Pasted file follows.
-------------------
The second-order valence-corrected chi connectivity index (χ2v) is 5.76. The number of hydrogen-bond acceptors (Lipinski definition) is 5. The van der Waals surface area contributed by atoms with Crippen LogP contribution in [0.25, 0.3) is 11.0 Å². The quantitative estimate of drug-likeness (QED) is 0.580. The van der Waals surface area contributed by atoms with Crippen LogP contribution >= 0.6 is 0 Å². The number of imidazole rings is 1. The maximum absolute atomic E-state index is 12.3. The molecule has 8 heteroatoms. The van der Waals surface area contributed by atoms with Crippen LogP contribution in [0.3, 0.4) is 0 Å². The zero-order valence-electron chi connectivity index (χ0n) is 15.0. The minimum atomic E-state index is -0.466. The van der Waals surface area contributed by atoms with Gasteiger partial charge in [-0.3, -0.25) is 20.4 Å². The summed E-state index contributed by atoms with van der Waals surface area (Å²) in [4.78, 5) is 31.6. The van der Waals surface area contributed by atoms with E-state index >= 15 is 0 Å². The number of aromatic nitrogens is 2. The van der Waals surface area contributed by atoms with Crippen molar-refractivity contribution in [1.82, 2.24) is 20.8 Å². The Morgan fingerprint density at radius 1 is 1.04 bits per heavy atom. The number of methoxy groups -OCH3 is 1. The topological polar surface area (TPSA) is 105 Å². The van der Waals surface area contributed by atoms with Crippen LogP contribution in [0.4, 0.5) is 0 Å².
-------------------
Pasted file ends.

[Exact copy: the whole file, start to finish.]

The second-order valence-corrected chi connectivity index (χ2v) is 5.76. The number of hydrogen-bond acceptors (Lipinski definition) is 5. The van der Waals surface area contributed by atoms with Crippen LogP contribution in [0.25, 0.3) is 11.0 Å². The quantitative estimate of drug-likeness (QED) is 0.580. The van der Waals surface area contributed by atoms with Crippen LogP contribution >= 0.6 is 0 Å². The number of imidazole rings is 1. The maximum absolute atomic E-state index is 12.3. The molecule has 8 heteroatoms. The van der Waals surface area contributed by atoms with Crippen LogP contribution in [0.3, 0.4) is 0 Å². The zero-order valence-electron chi connectivity index (χ0n) is 15.0. The minimum atomic E-state index is -0.466. The van der Waals surface area contributed by atoms with Gasteiger partial charge in [-0.3, -0.25) is 20.4 Å². The summed E-state index contributed by atoms with van der Waals surface area (Å²) in [4.78, 5) is 31.6. The van der Waals surface area contributed by atoms with E-state index >= 15 is 0 Å². The number of aromatic nitrogens is 2. The van der Waals surface area contributed by atoms with Crippen molar-refractivity contribution in [1.82, 2.24) is 20.8 Å². The Morgan fingerprint density at radius 1 is 1.04 bits per heavy atom. The number of methoxy groups -OCH3 is 1. The topological polar surface area (TPSA) is 105 Å². The van der Waals surface area contributed by atoms with Crippen LogP contribution in [0.4, 0.5) is 0 Å².